Press Room: Tax Release

February 09, 2011

2010 Legislative Updates Impacting Alternative Investment Funds

This edition of the FUND WATCH provides a concise summary of the year-end calendar 2010 tax legislative developments impacting Alternative Investment Funds (AIFs), their sponsors and their investors.


As each year closes, tax practitioners rush to assist their clients with year-end planning. In some ways, 2010 was no different. But in other ways, 2010 was quite unique. Most importantly, as we neared December 31, 2010, the expiration of the so-called Bush-era tax cuts loomed large. With the prospect of increasing tax rates, traditional notions of income deferral and expense acceleration were eschewed. Practitioners and taxpayers alike began thinking in terms of income acceleration and expense deferral. Even the choice between the single taxation of a partnership or S corporation seemed questionable when compared to the potential savings of a C corporation facing lower corporate tax rates. Then, in the proverbial eleventh hour, Congress stepped in and extended the tax cuts for another two years.

Did this extension equate to status quo? Not exactly. Following the enactment of the Tax Relief, Unemployment Insurance Reauthorization, and Job Creation Act of 2010 (The Tax Relief Act), planning opportunities and pitfalls abound. What follows is a brief highlight of those legislative provisions and activities that we believe will be of great interest to alternative investment funds, their sponsors and their investors looking forward in 2011.


Given its prominence of the last few years, no discussion of taxes affecting alternative investment funds would be complete without mentioning the government’s efforts combating a perceived abuse involving carried interest. In 2010, we saw a bill introduced by Senate Finance Committee Chairman Max Baucus (D-MT) and acting House Ways and Means Committee Chairman Sander Levine (D-MI)—the American Jobs and Tax Loophole Closing Act of 2010—which would have raised a projected $18 billion by taxing carried interest as 75% ordinary income and 25% capital gains. The bill, which passed the House in June, quietly died an unceremonious death in the Senate a few weeks later. The revenue raiser was not included in the Tax Relief Act and conventional wisdom suggests that carried interest legislation is off the table, at least for the next two years. Though, as Mark Twain might have said, the reports of the larger effort’s demise are greatly exaggerated.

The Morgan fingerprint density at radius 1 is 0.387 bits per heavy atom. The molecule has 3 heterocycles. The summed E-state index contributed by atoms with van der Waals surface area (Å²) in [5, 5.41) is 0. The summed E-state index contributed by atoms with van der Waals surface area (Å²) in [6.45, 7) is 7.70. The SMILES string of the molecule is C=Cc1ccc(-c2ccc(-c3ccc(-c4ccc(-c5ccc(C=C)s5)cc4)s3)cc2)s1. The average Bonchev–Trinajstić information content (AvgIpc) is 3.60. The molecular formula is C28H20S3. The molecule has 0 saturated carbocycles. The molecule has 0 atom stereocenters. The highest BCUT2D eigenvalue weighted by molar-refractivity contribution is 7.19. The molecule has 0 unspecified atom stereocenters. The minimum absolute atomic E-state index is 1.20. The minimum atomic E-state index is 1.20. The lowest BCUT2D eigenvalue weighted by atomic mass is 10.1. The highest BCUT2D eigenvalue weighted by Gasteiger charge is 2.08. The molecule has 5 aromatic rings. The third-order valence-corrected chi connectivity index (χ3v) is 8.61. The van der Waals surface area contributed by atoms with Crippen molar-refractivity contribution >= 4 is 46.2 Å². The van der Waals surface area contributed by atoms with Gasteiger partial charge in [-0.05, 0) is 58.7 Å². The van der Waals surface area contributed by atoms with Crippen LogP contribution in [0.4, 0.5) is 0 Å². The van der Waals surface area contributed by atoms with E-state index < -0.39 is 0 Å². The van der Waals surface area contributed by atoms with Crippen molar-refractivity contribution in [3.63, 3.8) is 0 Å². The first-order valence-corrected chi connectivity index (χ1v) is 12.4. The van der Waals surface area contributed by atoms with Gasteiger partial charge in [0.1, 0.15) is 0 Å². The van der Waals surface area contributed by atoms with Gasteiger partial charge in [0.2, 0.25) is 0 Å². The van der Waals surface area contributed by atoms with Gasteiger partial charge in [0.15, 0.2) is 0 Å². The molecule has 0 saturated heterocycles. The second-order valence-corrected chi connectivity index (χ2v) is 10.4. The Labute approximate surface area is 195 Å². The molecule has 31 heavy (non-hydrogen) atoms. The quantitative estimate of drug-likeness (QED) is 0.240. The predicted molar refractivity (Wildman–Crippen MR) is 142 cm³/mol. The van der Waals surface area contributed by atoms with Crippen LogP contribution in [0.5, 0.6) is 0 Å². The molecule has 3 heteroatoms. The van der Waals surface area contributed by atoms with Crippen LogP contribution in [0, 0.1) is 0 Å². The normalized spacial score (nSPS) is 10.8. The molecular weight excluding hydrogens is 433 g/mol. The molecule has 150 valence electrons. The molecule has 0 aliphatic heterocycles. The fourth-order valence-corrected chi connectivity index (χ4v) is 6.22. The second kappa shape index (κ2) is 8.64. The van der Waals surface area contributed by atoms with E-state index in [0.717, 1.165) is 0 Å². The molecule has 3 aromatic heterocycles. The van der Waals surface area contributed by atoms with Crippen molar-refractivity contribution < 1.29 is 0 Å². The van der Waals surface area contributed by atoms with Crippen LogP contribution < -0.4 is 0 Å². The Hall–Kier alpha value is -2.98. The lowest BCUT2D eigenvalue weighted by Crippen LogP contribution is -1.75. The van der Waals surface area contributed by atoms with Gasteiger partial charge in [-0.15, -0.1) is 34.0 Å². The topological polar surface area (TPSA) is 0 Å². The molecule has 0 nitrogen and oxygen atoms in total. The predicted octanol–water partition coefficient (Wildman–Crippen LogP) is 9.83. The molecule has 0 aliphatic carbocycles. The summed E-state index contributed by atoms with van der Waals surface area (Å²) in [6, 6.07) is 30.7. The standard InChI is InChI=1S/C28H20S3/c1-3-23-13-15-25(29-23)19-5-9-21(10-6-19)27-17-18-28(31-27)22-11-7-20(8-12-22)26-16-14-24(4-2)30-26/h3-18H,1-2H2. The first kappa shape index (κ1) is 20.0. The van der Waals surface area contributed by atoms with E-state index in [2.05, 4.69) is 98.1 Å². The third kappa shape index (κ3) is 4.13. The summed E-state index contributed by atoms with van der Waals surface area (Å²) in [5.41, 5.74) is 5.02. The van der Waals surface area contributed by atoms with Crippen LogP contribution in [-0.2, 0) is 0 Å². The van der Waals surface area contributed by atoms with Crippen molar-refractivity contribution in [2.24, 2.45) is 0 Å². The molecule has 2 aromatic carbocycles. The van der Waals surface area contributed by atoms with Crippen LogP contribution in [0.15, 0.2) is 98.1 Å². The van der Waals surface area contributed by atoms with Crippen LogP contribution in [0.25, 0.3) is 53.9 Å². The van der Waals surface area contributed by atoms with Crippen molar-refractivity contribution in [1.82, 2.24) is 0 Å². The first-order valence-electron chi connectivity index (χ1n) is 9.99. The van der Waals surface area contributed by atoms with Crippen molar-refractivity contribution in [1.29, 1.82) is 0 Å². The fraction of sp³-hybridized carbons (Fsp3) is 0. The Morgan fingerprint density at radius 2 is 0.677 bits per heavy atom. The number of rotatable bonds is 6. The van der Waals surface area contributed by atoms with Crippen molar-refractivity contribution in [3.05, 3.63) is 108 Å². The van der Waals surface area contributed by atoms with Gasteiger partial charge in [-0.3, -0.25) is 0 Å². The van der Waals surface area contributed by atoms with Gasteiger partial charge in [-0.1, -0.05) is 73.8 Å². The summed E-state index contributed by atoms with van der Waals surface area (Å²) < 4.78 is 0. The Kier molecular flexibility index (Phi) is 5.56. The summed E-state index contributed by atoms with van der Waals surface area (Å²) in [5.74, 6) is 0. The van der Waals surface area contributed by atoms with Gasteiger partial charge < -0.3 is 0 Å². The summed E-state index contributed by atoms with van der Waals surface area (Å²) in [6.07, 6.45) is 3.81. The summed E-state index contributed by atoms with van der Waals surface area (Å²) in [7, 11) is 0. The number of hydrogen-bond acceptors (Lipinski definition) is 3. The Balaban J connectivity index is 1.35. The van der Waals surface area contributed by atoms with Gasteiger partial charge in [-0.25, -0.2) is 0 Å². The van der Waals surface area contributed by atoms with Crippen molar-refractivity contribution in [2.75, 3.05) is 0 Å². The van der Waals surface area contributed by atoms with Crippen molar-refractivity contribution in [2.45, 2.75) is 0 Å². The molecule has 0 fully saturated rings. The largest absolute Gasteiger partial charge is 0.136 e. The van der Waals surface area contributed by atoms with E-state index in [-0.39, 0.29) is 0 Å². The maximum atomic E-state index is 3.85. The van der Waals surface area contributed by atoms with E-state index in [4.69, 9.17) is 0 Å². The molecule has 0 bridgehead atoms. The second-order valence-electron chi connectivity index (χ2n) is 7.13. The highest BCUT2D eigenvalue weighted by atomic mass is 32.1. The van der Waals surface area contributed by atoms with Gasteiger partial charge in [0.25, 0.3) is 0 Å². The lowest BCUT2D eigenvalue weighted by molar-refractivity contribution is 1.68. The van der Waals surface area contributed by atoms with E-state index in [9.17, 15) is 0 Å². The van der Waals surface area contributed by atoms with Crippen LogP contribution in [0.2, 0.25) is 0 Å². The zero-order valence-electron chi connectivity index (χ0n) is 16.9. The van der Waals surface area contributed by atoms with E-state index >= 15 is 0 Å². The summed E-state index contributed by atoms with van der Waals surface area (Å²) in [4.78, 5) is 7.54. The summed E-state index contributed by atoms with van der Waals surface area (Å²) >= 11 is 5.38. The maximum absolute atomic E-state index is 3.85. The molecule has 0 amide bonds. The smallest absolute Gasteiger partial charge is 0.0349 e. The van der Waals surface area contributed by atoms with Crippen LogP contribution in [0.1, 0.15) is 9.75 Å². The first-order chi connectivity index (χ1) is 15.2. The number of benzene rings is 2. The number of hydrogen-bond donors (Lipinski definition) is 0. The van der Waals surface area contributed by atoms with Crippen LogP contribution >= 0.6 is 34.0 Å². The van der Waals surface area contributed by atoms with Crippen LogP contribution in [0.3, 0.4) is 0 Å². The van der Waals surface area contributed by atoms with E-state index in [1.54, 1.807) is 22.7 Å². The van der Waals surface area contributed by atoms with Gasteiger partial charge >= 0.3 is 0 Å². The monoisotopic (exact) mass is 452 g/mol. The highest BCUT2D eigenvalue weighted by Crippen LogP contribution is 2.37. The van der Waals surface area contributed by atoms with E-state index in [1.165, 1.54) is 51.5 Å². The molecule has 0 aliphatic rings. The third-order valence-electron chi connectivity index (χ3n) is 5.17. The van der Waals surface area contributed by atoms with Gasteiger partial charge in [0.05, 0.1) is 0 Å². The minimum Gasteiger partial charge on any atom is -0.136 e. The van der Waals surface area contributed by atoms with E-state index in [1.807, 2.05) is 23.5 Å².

At the time of this writing, there is no active legislative proposal that would tax carried interests differently than other profits interests. Nevertheless, President Obama and the new Chair of the House Ways and Means Committee, Representative Dave Camp (R-MI) have been clear that tax code reform is overdue and on their wish list for the legislative year. It is possible that carried interest legislation, while unpalatable as a stand-alone, would be part of a larger debate on tax reform. Finally, it remains uncertain what effect the finalization of certain proposed regulations could have on carried interests. These regulations were proposed in 2005 and addressed property transferred in connection with the performance of services. Controversial when proposed, the regulatory project may have faded from the memories of many taxpayers while the carried interest legislation was debated. Nonetheless, these proposed regulations, if finalized in current form, arguably would apply and affect the taxation of carried interests. Accordingly, new funds and funds contemplating this issuance of carried interests or promotes should consider the impact of the proposed regulations when planning.